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Runge v. Dekeyrel

OPINION FILED NOVEMBER 17, 1981.

HAROLD E. RUNGE ET AL., PLAINTIFFS-APPELLANTS,

v.

FRANK DEKEYREL, DEFENDANT-APPELLEE.



APPEAL from the Circuit Court of Rock Island County; the Hon. PAUL E. RINK, Judge, presiding.

MR. PRESIDING JUSTICE SCOTT DELIVERED THE OPINION OF THE COURT:

Appellants and their predecessors in title have owned and occupied land on one side of an old fence, mostly hedge, for more than 20 years. Appellee and his predecessors in title have owned and occupied the land on the other side of the fence. The fence had been considered the boundary line between the two parcels of land for at least 50 years.

Appellants commenced an action to have the division fence between the two properties moved between 14 and 25 feet on the basis that the fence did not represent the true and correct boundary between them as shown by a plat of survey conducted by one D.F. Casey.

Casey testified that he used no governmental monuments as starting reference points in making his survey, but established such points through the process known in surveying as "reconstruction."

In 1966 a township survey plat showed a road on the land in question. However, no road was ever actually created.

The uncontroverted testimony of prior owners of appellants' tract, who have no interest in the outcome of the litigation, established that the fence as it exists today existed in the same place from the time a Mr. Tomlinson bought the property until the present, and that these predecessors in title acknowledged that fence to be the boundary and acquiesced in its location.

Appellant himself testified that he did not question the boundary either until some time after he learned of a survey made by Mr. Casey, and he in fact made repairs to the fence both before and after that date and continues to do so.

No evidence was introduced that the line of the fence has ever varied over the past 25 years. On the contrary, the testimony of both sides was that the fence has not been moved or varied in any manner during that time.

From an adverse ruling declaring that defendant had acquired title to the disputed strip of land by adverse possession, plaintiffs have appealed.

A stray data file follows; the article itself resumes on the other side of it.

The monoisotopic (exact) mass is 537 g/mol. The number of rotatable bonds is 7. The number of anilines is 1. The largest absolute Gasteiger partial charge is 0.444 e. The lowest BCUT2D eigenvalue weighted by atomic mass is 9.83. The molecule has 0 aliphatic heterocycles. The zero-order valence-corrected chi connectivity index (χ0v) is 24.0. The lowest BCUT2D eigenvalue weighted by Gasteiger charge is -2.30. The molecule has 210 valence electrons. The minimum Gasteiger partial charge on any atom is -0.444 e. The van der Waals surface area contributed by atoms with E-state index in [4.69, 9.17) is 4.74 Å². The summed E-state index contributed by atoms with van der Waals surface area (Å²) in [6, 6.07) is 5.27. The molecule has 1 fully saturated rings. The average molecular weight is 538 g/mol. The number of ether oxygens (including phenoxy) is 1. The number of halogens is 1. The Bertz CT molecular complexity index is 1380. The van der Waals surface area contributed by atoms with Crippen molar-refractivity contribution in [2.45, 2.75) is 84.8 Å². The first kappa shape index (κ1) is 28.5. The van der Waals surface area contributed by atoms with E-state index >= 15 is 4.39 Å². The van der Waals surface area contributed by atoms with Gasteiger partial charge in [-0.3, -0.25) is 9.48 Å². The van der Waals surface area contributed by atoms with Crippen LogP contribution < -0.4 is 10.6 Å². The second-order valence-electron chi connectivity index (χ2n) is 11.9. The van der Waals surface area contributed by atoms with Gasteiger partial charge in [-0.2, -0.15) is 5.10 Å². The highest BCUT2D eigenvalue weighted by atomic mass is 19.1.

In the present case plaintiffs filed a complaint in which they alleged that a certain plat of survey prepared by D.F. Casey showed the true boundary line between their property and the defendant's property, and that the existing fence was not the true boundary between their respective properties. Therefore, the plaintiffs had the burden of proving that the survey line on which they relied was correct. This they failed to do.

The survey which plaintiffs claim establishes the correct boundary between their property and the defendant's property was prepared by D.F. Casey. Plaintiffs attempted to introduce into evidence as exhibits an 1866 road plat and the field notes made in connection with the preparation of that plat. However, Mr. Casey did not state on direct examination if he used those two exhibits in the preparation of his plat, and in fact did not state specifically what method he did use to establish his reference points to run the section line.

In cross-examination, Mr. Casey testified that not only were the stones from the original government survey no longer in existence, but that he only used the 1866 survey in a general way and not for specific dimensions and did not use the filed notes at all. The only point Mr. Casey testified that he could establish was based upon an old fence running north next to the school house which appeared on the 1866 plat. In fact, at the close of his testimony Mr. Casey had failed to state in even a general way how he determined any reference points for establishing his survey lines.

This testimony falls short of the requirements of a recent third district case for establishing a section line by reconstruction. In Pliske v. Yuskis (1980), 83 Ill. App.3d 89, 403 N.E.2d 710, cited also by plaintiffs, the court stated:

"In the instant case the lines and corners of the quarter sections had become obliterated and no natural or artificial monuments could be found which by their very presence identified the boundary line, so surveyor Harmon resorted to field notes and plats of the original survey in order to locate the disputed division line. Such practice has long been ...


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